By Georges Pierre Sassine

Food prices in Lebanon have risen by more than 66 percent since 2006. Increasing food prices are severely impacting Lebanese consumers as families spend on average around 34 percent of their expenditures on food, and can reach more than 60 percent for the poorest households.

One of the main causes of increasing food prices in Lebanon is the country’s high exposure to international food price fluctuations, given that Lebanon imports more than 80 percent of the food it needs. This has affected Lebanon severely during the 2008 global food crisis where food prices increased dramatically across the board. For example, Lebanon’s cereal import bill increased by more than 65 percent from 2005 to 2008, vegetable oils and sugar by 45 percent, meat products  by 40 percent, and dairy products  by 20 percent – according to the Lebanese Ministry of Agriculture.

In order to reduce food inflation and the impact from international food shocks it is important to address the underlying causes of high food prices. There are many factors contributing to high food prices, thus requiring a combination of policy responses.


Lebanon needs to make a strategic shift from low profit traditional agricultural practices to more economic and less water-intensive products.Georges Sassine

To start, high and unregulated profits are leading to overpriced food. Influential trading cartels dictate high profit margins in Lebanon at the expense of consumers. While they are supposed to be regulated by the government according to a 2005 law, it remains improperly enforced. Also the dominance of middlemen between producers and consumers raises final food prices. In this case the solution is to reduce the number of intermediaries and establishing agricultural cooperatives.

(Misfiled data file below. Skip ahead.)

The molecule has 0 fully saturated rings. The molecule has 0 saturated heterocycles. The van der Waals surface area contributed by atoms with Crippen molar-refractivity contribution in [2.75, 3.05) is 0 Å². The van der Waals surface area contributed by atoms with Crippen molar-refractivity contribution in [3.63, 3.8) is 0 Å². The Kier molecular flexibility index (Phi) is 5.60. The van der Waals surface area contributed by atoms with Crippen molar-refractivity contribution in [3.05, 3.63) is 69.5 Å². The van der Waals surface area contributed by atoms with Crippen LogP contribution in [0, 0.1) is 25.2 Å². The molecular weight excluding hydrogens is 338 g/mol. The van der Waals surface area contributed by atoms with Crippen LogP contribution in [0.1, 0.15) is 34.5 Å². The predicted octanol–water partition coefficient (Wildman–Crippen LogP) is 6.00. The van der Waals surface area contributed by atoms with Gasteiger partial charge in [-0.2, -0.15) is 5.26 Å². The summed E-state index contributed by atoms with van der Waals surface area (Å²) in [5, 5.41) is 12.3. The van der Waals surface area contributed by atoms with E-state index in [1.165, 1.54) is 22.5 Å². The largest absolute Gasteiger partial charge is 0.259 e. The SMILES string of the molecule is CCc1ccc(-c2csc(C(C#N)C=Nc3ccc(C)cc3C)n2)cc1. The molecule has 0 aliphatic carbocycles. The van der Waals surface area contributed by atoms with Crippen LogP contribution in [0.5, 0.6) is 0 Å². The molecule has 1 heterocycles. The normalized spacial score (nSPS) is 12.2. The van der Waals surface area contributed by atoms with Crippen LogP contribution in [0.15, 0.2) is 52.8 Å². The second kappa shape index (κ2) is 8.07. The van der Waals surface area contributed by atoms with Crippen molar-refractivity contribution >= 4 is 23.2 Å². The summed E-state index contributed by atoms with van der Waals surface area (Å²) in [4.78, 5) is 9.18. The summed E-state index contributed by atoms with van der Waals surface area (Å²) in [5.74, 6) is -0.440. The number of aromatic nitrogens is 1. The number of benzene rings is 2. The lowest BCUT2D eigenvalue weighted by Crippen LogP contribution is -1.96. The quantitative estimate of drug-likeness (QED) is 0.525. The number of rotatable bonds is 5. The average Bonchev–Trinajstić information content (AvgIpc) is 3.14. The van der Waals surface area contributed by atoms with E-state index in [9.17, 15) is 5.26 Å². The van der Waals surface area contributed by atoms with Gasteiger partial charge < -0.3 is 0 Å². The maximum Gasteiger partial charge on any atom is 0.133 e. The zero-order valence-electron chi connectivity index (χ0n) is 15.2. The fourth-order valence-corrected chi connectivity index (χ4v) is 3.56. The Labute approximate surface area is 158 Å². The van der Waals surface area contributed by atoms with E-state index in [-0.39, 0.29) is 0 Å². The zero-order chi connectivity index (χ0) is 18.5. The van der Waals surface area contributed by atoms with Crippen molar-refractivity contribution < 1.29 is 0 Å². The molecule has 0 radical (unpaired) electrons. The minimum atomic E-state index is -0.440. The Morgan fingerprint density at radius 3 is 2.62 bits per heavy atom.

On the other hand, the most effective response for a net food importer like Lebanon is to expand domestic agricultural production and reduce its vulnerability to international food shocks.

Currently, the Lebanese agriculture is constrained by underinvestment in the sector. While the government recently increased its budget, it remains insufficient and falls short from the required investment levels. Less than 1 percent of both the government budget and bank lending are allocated to agriculture in Lebanon.

Agriculture production is also constrained by weather conditions, the use of inefficient technologies, and inadequate infrastructure which is limiting water access to 75 percent of farmed land. This is why Lebanon needs to make a strategic shift from low profit traditional agricultural practices to more economic and less water-intensive products.

Finally, trade policies of neighboring countries are further exacerbating the competitiveness of Lebanon’s agricultural sector. Regional cooperation will then be essential to improve trade integration, including bilateral and regional trade agreements. 


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